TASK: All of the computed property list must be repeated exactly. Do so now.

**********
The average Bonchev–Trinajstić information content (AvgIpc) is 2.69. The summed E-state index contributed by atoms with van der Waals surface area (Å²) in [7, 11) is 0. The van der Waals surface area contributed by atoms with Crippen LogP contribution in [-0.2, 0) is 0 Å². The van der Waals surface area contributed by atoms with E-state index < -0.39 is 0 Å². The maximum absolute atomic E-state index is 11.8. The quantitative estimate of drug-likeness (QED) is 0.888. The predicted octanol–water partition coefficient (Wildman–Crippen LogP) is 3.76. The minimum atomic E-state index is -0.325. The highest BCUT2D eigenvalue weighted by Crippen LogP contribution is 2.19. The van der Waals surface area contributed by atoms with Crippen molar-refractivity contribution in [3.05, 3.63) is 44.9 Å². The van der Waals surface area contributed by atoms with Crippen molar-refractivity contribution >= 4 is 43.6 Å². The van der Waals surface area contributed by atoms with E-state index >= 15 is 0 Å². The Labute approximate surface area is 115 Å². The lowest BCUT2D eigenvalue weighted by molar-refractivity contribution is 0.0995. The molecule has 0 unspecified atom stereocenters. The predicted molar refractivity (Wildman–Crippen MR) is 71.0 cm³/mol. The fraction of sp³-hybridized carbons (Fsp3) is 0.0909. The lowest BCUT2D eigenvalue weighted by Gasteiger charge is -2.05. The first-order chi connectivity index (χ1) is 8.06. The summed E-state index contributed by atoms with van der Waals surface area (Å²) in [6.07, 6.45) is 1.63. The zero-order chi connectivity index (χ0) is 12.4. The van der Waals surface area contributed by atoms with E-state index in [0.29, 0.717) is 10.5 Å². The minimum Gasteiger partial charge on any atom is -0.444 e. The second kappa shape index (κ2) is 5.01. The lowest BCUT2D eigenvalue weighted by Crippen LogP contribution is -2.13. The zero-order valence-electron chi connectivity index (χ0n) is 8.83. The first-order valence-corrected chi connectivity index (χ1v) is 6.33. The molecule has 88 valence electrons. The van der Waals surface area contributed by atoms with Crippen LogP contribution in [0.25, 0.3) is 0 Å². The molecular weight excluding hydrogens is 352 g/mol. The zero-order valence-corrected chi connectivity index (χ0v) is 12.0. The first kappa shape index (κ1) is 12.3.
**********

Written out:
The average Bonchev–Trinajstić information content (AvgIpc) is 2.69. The summed E-state index contributed by atoms with van der Waals surface area (Å²) in [7, 11) is 0. The van der Waals surface area contributed by atoms with Crippen LogP contribution in [-0.2, 0) is 0 Å². The van der Waals surface area contributed by atoms with E-state index < -0.39 is 0 Å². The maximum absolute atomic E-state index is 11.8. The quantitative estimate of drug-likeness (QED) is 0.888. The predicted octanol–water partition coefficient (Wildman–Crippen LogP) is 3.76. The minimum atomic E-state index is -0.325. The highest BCUT2D eigenvalue weighted by Crippen LogP contribution is 2.19. The van der Waals surface area contributed by atoms with Crippen molar-refractivity contribution in [3.05, 3.63) is 44.9 Å². The van der Waals surface area contributed by atoms with Crippen molar-refractivity contribution >= 4 is 43.6 Å². The van der Waals surface area contributed by atoms with E-state index >= 15 is 0 Å². The Labute approximate surface area is 115 Å². The lowest BCUT2D eigenvalue weighted by molar-refractivity contribution is 0.0995. The molecule has 0 unspecified atom stereocenters. The predicted molar refractivity (Wildman–Crippen MR) is 71.0 cm³/mol. The fraction of sp³-hybridized carbons (Fsp3) is 0.0909. The lowest BCUT2D eigenvalue weighted by Gasteiger charge is -2.05. The first-order chi connectivity index (χ1) is 8.06. The summed E-state index contributed by atoms with van der Waals surface area (Å²) in [6.07, 6.45) is 1.63. The zero-order chi connectivity index (χ0) is 12.4. The van der Waals surface area contributed by atoms with E-state index in [0.29, 0.717) is 10.5 Å². The minimum Gasteiger partial charge on any atom is -0.444 e. The second kappa shape index (κ2) is 5.01. The lowest BCUT2D eigenvalue weighted by Crippen LogP contribution is -2.13. The zero-order valence-electron chi connectivity index (χ0n) is 8.83. The first-order valence-corrected chi connectivity index (χ1v) is 6.33. The molecule has 88 valence electrons. The van der Waals surface area contributed by atoms with Crippen LogP contribution in [0.25, 0.3) is 0 Å². The molecular weight excluding hydrogens is 352 g/mol. The zero-order valence-corrected chi connectivity index (χ0v) is 12.0. The first kappa shape index (κ1) is 12.3.